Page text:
Fruits and vegetables contribute a host of beneficial nutrients and other food components, such as phytochemicals and fiber, to your diet. Although you can replace some of them with supplements, no dietary supplement can substitute for all the compounds found in fruits and vegetables, nor can they mimic the potential nutrient interactions found in those foods that may contribute to their healthful effects. Not including these foods as part of a well- balanced diet in significant health consequences.
One of the initial adverse effects of avoiding fruits and vegetables might be a vitamin or mineral deficiency. Produce contributes B- vitamins that help you derive energy from your diet, vitamin C to assist with wound healing, vitamin A to keep your skin and eyes healthy and vitamin K to support blood clotting. Minerals in fruits and vegetables include, for example, calcium, magnesium, iron, and potassium, which contribute to your skeletal, nerve, and cardiovascular health. Avoiding these foods can impact any of the functions.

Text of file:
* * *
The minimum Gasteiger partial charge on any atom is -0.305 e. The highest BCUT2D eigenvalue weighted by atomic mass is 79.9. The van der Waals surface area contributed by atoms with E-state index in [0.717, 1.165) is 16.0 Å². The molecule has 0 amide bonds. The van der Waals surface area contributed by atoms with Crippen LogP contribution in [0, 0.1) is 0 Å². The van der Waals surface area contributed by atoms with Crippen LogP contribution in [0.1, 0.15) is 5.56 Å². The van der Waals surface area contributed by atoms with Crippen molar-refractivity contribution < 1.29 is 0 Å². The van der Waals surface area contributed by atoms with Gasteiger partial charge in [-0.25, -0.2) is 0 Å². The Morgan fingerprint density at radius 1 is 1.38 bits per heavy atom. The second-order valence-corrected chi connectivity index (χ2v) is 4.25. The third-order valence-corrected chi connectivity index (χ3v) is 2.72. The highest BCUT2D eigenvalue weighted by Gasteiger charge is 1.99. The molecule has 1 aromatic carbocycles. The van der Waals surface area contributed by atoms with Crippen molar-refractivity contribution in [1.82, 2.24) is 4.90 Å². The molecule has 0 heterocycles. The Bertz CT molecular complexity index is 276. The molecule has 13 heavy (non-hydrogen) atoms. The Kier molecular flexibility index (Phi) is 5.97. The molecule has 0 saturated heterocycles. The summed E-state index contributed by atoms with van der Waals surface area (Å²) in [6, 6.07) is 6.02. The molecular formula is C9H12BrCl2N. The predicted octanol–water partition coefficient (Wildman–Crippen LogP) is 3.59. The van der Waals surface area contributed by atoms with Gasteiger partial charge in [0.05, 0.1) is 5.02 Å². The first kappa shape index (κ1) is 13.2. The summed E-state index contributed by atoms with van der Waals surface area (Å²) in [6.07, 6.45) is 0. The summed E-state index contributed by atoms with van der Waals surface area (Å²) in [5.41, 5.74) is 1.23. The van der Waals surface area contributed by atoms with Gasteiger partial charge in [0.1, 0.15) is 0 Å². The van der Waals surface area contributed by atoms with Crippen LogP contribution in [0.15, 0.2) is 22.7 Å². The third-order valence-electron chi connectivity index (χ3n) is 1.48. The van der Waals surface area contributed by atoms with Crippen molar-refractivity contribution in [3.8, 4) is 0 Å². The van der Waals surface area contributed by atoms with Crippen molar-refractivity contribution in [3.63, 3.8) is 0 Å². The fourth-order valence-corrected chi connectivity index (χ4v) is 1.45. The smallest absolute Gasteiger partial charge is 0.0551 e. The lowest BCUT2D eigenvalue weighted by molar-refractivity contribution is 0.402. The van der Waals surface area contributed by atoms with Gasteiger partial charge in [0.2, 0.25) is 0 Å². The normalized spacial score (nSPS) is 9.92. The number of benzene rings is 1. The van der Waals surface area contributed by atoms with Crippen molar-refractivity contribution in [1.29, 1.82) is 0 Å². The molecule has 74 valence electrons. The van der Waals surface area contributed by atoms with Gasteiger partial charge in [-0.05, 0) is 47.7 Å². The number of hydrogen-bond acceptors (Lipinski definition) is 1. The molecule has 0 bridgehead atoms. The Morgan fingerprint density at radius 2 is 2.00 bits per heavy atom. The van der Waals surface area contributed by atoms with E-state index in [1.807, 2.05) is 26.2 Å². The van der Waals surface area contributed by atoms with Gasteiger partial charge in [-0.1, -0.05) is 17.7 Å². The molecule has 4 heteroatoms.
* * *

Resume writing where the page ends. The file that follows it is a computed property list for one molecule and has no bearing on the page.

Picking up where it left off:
Fruits and vegetables contain a type of indigestible carbohydrate called fiber, which doesn’t contribute calories to your diet but can improve your intestinal health. Insoluble fiber increases the bulk of waste products in your large intestine, speeds up the waste as it passes through your system, and helps you avoid constipation and hemorrhoids. Lack of fiber in your diet can have the opposite effect.
Soluble fiber swells as it passes through your gut and slows the absorption of nutrients such as glucose and cholesterol. In this way, it can help regulate your blood levels of these molecules and may lessen your risk of diabetes or elevated cholesterol levels. In addition, fruits and vegetables are rich in phytochemicals, plant-based substances that not only contribute color to these foods but also may reduce inflammation and even slow or prevent tumor growth.